Celestron SkyMaster 12×60 Binoculars

December 3, 2015 - Comment

Celestron SkyMaster 12×60 Binocular 71007 BinocularsWhen it’s time to gaze at the stars or take in some long-distance or low-light terrain viewing, look no further than the Celestron 71007 SkyMaster 12 x 60 binoculars. Featuring high quality BAK-4 prisms, multi-coated optics for enhanced contrast, a diopter adjustment for fine focusing, and large apertures, these binoculars

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(as of July 26, 2017 10:16 pm EDT - Details)

Celestron SkyMaster 12×60 Binocular 71007 BinocularsWhen it’s time to gaze at the stars or take in some long-distance or low-light terrain viewing, look no further than the Celestron 71007 SkyMaster 12 x 60 binoculars. Featuring high quality BAK-4 prisms, multi-coated optics for enhanced contrast, a diopter adjustment for fine focusing, and large apertures, these binoculars offer phenomenal performance.

The Celestron 71007 features a 12x magnification and an objective lens diameter of 60 millimeters, giving it a 5-millimeter exit pupil. (The exit pupil size — the diameter of the objective lens divided by the magnification — determines the amount of light available to your eye. The larger the exit pupil, the brighter the image obtained will be. A three-millimeter exit pupil is generally sufficient for daytime use, five-millimeters is suitable for daytime and twilight, and seven-millimeters is generally necessary for maximum nighttime or astronomy use.) The Celestron 71007 also includes a tripod adapter and Celestron’s No Fault Limited Lifetime Warranty.

What’s in the Box
Celestron 71007 Binoculars and carrying case

Product Features

  • Multi-coated optics for a clear view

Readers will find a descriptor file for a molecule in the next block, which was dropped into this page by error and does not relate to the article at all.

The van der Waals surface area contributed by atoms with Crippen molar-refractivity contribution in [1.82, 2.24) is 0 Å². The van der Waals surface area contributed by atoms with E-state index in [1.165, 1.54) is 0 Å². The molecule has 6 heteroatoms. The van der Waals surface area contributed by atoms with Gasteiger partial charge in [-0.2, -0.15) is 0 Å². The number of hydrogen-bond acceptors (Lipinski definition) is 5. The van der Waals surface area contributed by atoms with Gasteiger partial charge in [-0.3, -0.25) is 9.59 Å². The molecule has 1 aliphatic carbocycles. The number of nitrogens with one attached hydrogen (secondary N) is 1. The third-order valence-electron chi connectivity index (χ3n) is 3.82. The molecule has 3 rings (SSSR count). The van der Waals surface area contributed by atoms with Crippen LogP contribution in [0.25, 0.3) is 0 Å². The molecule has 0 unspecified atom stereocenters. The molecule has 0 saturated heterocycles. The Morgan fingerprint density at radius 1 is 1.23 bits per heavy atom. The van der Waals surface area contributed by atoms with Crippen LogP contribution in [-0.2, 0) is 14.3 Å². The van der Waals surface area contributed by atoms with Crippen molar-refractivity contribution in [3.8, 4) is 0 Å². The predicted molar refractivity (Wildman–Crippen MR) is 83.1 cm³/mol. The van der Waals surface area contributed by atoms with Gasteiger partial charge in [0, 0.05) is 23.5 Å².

• Water-resistant body
  • High-quality BAK-4 prisms
  • Large aperture perfect for low light conditions and stargazing
  • Long eye relief ideal for eyeglass wearers

Comments

Brandon McWilliams says:

Good Binocular I received my Celestron 12 x 60mm binoculars yesterday, and I have to say that I was a little disappointed at first. I looked up at Jupiter and I could see little specs for the moons, but the problem was that I saw two of everything. The collimation was really bad making astronomy use nearly impossible. I searched the web on how to collimate binoculars and found a couple of sites. I held the binoculars up pointed at a star and turned the collimation screws (once I found them) and was finally able to get them fixed to one point.Now with the collimation done, I am able to see what I want. I am definitly able to see Jupiter’s moons. I can also see the Andromeda Galaxy and several star clusters. For little money this makes a good complement to my telescope.I would recommend the binoculars, but for astronomical use, be prepared to collimate.

Joseph L. Sudek says:

Great Binocs for the price Excellent field of view especially with eye cups collapsed, super sharp when adjusted, just enough power for longe range viewing without the shake, recommend very highly

Pix A. says:

Good for the price UPDATE 25 November 2015: If you have any problems, Celestron support is excellent! Also, if you breath and have a pulse, you are going to need a way to steady them. I use a tripod and a VITE Fully Metal Binocular Tripod Adapter 1/4 Inch Threading. I am happy with the adapter. 

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